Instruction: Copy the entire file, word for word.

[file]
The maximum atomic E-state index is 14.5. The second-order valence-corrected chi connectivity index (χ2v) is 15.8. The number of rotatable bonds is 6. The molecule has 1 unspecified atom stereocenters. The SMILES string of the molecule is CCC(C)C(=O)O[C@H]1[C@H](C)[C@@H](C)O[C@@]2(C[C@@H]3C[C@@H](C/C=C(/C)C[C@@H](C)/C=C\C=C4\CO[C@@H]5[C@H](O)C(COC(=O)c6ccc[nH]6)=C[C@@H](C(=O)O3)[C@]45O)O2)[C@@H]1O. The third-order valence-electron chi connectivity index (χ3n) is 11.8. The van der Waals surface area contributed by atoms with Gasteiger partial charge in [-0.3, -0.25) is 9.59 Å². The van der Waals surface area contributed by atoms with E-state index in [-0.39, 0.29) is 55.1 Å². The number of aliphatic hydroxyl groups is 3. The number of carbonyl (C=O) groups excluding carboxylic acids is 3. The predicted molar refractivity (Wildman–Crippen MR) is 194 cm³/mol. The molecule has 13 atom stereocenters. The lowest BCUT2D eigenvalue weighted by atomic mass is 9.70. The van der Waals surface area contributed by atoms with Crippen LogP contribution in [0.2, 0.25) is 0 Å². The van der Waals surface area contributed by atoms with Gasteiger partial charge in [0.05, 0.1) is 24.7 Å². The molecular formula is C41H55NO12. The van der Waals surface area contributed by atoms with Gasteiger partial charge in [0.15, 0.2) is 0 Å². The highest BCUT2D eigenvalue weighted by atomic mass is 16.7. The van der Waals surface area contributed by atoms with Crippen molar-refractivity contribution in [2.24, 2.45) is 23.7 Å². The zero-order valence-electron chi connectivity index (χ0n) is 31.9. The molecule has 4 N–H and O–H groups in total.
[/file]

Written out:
The maximum atomic E-state index is 14.5. The second-order valence-corrected chi connectivity index (χ2v) is 15.8. The number of rotatable bonds is 6. The molecule has 1 unspecified atom stereocenters. The SMILES string of the molecule is CCC(C)C(=O)O[C@H]1[C@H](C)[C@@H](C)O[C@@]2(C[C@@H]3C[C@@H](C/C=C(/C)C[C@@H](C)/C=C\C=C4\CO[C@@H]5[C@H](O)C(COC(=O)c6ccc[nH]6)=C[C@@H](C(=O)O3)[C@]45O)O2)[C@@H]1O. The third-order valence-electron chi connectivity index (χ3n) is 11.8. The van der Waals surface area contributed by atoms with Gasteiger partial charge in [-0.3, -0.25) is 9.59 Å². The van der Waals surface area contributed by atoms with E-state index in [-0.39, 0.29) is 55.1 Å². The number of aliphatic hydroxyl groups is 3. The number of carbonyl (C=O) groups excluding carboxylic acids is 3. The predicted molar refractivity (Wildman–Crippen MR) is 194 cm³/mol. The molecule has 13 atom stereocenters. The lowest BCUT2D eigenvalue weighted by atomic mass is 9.70. The van der Waals surface area contributed by atoms with Crippen LogP contribution in [0.2, 0.25) is 0 Å². The van der Waals surface area contributed by atoms with Gasteiger partial charge in [0.05, 0.1) is 24.7 Å². The molecular formula is C41H55NO12. The van der Waals surface area contributed by atoms with Gasteiger partial charge in [0.15, 0.2) is 0 Å². The highest BCUT2D eigenvalue weighted by atomic mass is 16.7. The van der Waals surface area contributed by atoms with Crippen molar-refractivity contribution in [2.24, 2.45) is 23.7 Å². The zero-order valence-electron chi connectivity index (χ0n) is 31.9. The molecule has 4 N–H and O–H groups in total.